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Armed Oregon Occupiers Plan to Tell Town When They'll Leave

A member of the armed group said they will hold a meeting with the community in Burns, Oregon, on Friday and explain why they are there.

An armed group that has occupied a wildlife refuge in Oregon for more than a week plan to hold a community meeting on Friday to explain why they took over a building there and when they will leave.

LaVoy Finicum, one of the protesters at the Malheur National Wildlife Refuge, announced the meeting Tuesday, the eleventh day since the group took over a federal building there and demanded the government turn over federal land to local control.

Related: Oregon Sheriff Accuses Armed Protesters of Harassment

Finicum said the meeting would be held in the town of Burns at 7 p.m., NBC affiliate KTVZ reported.

Finicum, a rancher from Arizona, covered himself with a tarp and waited with his rifle for federal agents — who never arrived — on Dec. 5 after a false rumor of an impending crackdown circulated among occupiers. He suggested then that he'd rather be killed than arrested and imprisoned.

The group, led by Ammon Bundy, attended a protest in Burns Jan. 2 over the prison sentences for two ranchers convicted of burning public land and then took over the empty federal building, where they have been since.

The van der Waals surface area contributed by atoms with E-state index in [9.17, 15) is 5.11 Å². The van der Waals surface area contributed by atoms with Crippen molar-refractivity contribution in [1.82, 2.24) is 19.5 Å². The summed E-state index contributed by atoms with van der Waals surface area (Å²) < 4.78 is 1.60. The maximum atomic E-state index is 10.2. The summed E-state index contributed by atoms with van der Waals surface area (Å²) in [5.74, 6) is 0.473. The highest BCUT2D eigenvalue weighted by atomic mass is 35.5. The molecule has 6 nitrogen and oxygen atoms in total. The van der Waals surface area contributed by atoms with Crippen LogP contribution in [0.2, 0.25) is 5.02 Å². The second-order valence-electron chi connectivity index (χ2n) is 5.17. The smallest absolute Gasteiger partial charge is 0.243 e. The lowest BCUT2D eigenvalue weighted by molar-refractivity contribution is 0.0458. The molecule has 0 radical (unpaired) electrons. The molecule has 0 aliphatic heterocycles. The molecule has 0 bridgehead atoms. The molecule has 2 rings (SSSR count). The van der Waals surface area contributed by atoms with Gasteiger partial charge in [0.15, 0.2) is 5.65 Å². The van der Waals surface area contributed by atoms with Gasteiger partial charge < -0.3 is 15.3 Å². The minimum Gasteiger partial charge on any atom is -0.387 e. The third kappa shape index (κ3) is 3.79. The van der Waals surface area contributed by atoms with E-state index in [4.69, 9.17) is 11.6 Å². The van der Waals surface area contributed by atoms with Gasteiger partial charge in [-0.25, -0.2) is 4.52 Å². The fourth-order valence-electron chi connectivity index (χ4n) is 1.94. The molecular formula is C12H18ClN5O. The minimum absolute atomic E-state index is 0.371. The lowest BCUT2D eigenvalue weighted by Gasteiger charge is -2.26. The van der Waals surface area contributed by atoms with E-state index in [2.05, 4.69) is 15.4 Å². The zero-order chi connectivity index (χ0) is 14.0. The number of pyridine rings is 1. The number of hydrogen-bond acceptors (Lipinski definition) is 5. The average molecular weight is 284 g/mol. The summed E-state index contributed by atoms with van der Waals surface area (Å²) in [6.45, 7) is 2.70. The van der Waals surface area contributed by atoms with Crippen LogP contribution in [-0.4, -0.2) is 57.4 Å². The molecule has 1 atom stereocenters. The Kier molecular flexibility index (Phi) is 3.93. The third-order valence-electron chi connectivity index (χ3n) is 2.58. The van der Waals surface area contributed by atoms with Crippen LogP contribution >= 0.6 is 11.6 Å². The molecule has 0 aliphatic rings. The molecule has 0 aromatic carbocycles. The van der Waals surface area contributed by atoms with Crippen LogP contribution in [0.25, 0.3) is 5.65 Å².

Harney County Sheriff Dave Ward has asked the group to leave, and called them outsiders who "hijacked" the peaceful protest over the convicted ranchers, father and son Dwight and Steven Hammond, in order to advance their own agenda.

Related: What Is the Occupation in Oregon Really All About?

"The people on the refuge — and those who they have called to our community — obviously have no consideration for the wishes or needs of the people of Harney County," Ward said in a statement Monday. "If they did, they, too, would work to bring this situation to a peaceful close."

At community meetings about the situation, some residents in Burns have called for the group to pack up and go home, while others said they were grateful that the occupation has raised the discussion of land management to a broader audience.

At a meeting Monday, a high school freshman was given a standing ovation when she said the group should leave.

"And I just want them to go home so I can feel safe and I can feel like it is home again," 15-year-old Ashlie Presley said with tears in her eyes, referring to the armed men, according to The Associated Press.

"I shouldn't have to be scared, none of us in Harney County should have to be scared in our own hometown," she said.

A lawyer for the Hammonds has said the group does not speak for the Hammond family. The protest in Burns occurred after the father and son, who had already served jail time, were ordered to return to prison by a court that found the initial sentences were lighter than the statutory minimum of five years.

Dwight and Steven Hammond turned themselves in to authorities at a federal prison in San Pedro, California, on Jan. 4, two days after the group took over the building at the wildlife refuge.